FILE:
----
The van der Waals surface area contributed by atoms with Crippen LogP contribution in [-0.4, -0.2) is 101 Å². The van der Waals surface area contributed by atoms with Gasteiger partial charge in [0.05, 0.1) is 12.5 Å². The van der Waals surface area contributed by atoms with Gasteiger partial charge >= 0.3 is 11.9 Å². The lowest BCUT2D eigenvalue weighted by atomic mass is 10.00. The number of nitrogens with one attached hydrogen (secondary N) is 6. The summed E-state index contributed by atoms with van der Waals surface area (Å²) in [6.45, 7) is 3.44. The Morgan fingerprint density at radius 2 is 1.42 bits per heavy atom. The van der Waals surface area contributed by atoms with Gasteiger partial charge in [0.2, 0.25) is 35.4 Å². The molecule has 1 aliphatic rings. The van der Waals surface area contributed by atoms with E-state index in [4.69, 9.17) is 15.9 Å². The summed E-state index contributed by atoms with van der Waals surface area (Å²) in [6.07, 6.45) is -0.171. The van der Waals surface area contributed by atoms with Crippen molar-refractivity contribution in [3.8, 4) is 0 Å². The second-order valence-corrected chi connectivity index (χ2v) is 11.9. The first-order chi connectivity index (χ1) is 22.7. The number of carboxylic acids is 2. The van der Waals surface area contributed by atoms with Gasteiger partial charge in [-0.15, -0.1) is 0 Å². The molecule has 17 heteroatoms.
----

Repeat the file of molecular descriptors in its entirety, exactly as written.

The van der Waals surface area contributed by atoms with Crippen LogP contribution in [-0.4, -0.2) is 101 Å². The van der Waals surface area contributed by atoms with Gasteiger partial charge in [0.05, 0.1) is 12.5 Å². The van der Waals surface area contributed by atoms with Gasteiger partial charge >= 0.3 is 11.9 Å². The lowest BCUT2D eigenvalue weighted by atomic mass is 10.00. The number of nitrogens with one attached hydrogen (secondary N) is 6. The summed E-state index contributed by atoms with van der Waals surface area (Å²) in [6.45, 7) is 3.44. The Morgan fingerprint density at radius 2 is 1.42 bits per heavy atom. The van der Waals surface area contributed by atoms with Gasteiger partial charge in [0.2, 0.25) is 35.4 Å². The molecule has 1 aliphatic rings. The van der Waals surface area contributed by atoms with E-state index in [4.69, 9.17) is 15.9 Å². The summed E-state index contributed by atoms with van der Waals surface area (Å²) in [6.07, 6.45) is -0.171. The van der Waals surface area contributed by atoms with Crippen molar-refractivity contribution in [3.8, 4) is 0 Å². The second-order valence-corrected chi connectivity index (χ2v) is 11.9. The first-order chi connectivity index (χ1) is 22.7. The number of carboxylic acids is 2. The van der Waals surface area contributed by atoms with Gasteiger partial charge in [-0.15, -0.1) is 0 Å². The molecule has 17 heteroatoms.